Pius Utomi Ekpei/ AFP via Getty Images
The Nigerian government must do more to combat increasing plastic pollution in the country.
Nations must work with their neighbours to manage and protect species and human rights. An international environmental deal called the Escazú Agreement shows what’s possible.
Corals are made of hundreds to thousands of tiny living polyps.
Khaled bin Sultan Living Oceans Foundation
During a 2015 heat wave, scientists watched as a coral reef died before their eyes. By the end of the century, almost all the world’s corals will be gone if climate change continues at this pace.
Bajau fishermen on Hoga Island, Wakatobi National Park.
Photo by Chloe King
Tourism development should support local communities to increase their skills and knowledge to better equip them to be resilient to crises and economic shocks.
Mobile traders, or
pedagang along-along, in Langkat, Sumatra, were able to continue selling fish despite COVID-19 disruptions.
Sharon K. Suri
Local, flexible buyers and networks helped support small-scale seafood supply chains coping with COVID-19 disruptions.
Satellite data reveals increased seaweed production during the COVID-19 pandemic
Statistics show a sharp decline in the number of fisher households from 2 million in 2000 to just 966,000 in 2016.
Traditional fishers are one of the most economically vulnerable professions in Indonesia. But, my research found that they are happier than those in other professions.
Seagrass meadow in Wakatobi National Park, Indonesia. Seagrass is an important nursery for many juvenile reef fish.
Although less well known than its cousins, coral reefs and mangroves, seagrass plays a crucial role in climate change mitigation.
Indonesia announced ‘war against marine plastic debris’ in 2016 as a recent study dubbed the country as the second largest waste producer in the world.
Indonesia is struggling to keep its waste from the oceans. The government has announced ambitious plan to curb plastic waste. However, lack of research to support the policy.
Destructive fishing, bombing and poisoning were banned in Indonesia in 2004 but enforcement is weak.
Our study found that some individuals who previously participated in destructive fishing practices can transform into inspiring leaders and influence others to protect coral reefs.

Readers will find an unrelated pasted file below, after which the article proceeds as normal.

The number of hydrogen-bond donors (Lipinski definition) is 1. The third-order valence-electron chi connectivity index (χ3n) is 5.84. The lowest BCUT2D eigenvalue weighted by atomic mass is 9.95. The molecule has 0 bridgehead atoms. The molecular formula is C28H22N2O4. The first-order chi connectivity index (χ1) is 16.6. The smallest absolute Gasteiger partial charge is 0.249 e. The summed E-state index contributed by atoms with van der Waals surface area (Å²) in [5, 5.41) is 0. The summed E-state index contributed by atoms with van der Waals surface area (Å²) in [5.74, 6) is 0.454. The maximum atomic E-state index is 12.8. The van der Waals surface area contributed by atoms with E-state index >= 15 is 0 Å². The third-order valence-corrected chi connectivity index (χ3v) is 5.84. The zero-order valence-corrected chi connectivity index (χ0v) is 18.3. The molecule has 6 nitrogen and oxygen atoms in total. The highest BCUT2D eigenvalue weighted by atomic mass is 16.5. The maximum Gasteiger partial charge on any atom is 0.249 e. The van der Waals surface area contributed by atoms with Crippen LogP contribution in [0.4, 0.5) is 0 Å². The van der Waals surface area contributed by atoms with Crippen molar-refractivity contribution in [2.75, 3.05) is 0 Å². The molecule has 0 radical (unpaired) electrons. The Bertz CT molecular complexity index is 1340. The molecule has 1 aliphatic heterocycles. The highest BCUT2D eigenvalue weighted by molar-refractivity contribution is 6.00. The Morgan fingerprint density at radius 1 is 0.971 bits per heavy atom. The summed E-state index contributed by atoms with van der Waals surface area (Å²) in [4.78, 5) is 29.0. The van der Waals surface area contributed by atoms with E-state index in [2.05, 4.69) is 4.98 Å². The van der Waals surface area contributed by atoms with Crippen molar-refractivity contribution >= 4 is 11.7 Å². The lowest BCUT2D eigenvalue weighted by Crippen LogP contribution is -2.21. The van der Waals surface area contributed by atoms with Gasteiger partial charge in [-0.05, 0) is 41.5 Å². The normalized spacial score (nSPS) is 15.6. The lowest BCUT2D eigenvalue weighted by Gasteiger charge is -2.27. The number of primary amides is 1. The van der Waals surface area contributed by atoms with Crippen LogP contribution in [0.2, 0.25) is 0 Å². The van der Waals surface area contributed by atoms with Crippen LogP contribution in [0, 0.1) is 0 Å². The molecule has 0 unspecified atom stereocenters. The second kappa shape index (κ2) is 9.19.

I’m parched as.
Fish that live in the sea have found amazing ways to control the amount of water and salt in their bodies, and stay hydrated.
What is in these products? And if additives don’t affect your health, would you care?
Food fraud, the centuries-old problem that won’t go away.
The Conversation 55.8 MB (download)
Dairy farmers used to put sheep brains and chalk in skim milk to make it look frothier and whiter. Coffee, honey and wine have also been past targets of food fraudsters. Can the law ever keep up?
The famous “faceless fish”, which garnered worldwide headlines when it was collected by the expedition.
Surveying the bottom of the ocean turns out to be far from easy. But there was something wonderful about seeing animals we have only read about in old books.
The researchers found nearly 38 million pieces of plastic rubbish on Henderson Island, in one of the remotest parts of the ocean.
Plastics pose a major threat to seabirds and other animals, and most don’t ever break down - they just break up. Every piece of petrochemical-derived plastic ever made still exists on the planet.
A bloom of phytoplankton in the Barents Sea: the milky blue colour strongly suggests it contains coccolithopores.
Wikimedia/NASA Earth Observatory
Tiny organisms change ocean acidity to benefit themselves.
Dendrogramma, the deep-sea mushroom.
Hugh McIntosh/Museum Victoria
What scientists first thought was an ancient species that had survived undiscovered for many millions of years, turns out to be part of something equally mysterious.
Stormwater may be a road hazard, but it can also harm marine life when it flows out to sea.
AAP Image/Paul Miller
Storms like those that lashed Australia’s east coast flush pollution out to sea.
Algae in water and soils can be a great forensic tool.
We are only just starting to understand the potential of microscopic algae as forensic evidence.
Expect to see more ships on the horizon, as global shipping booms. But how well are we measuring and governing what happens at sea?
As the world’s land-based economies struggle with around 2% GDP growth, the global marine economy – often talked about as “the blue economy” – is a bright light on the horizon.
RV Investigator at sea – It will be formally commissioned in Hobart today.
We know more about the surface of the moon than we do about our deepest oceans, and only 12% of the ocean floor within Australia’s Exclusive Economic Zone has so far been mapped. The reason for this is…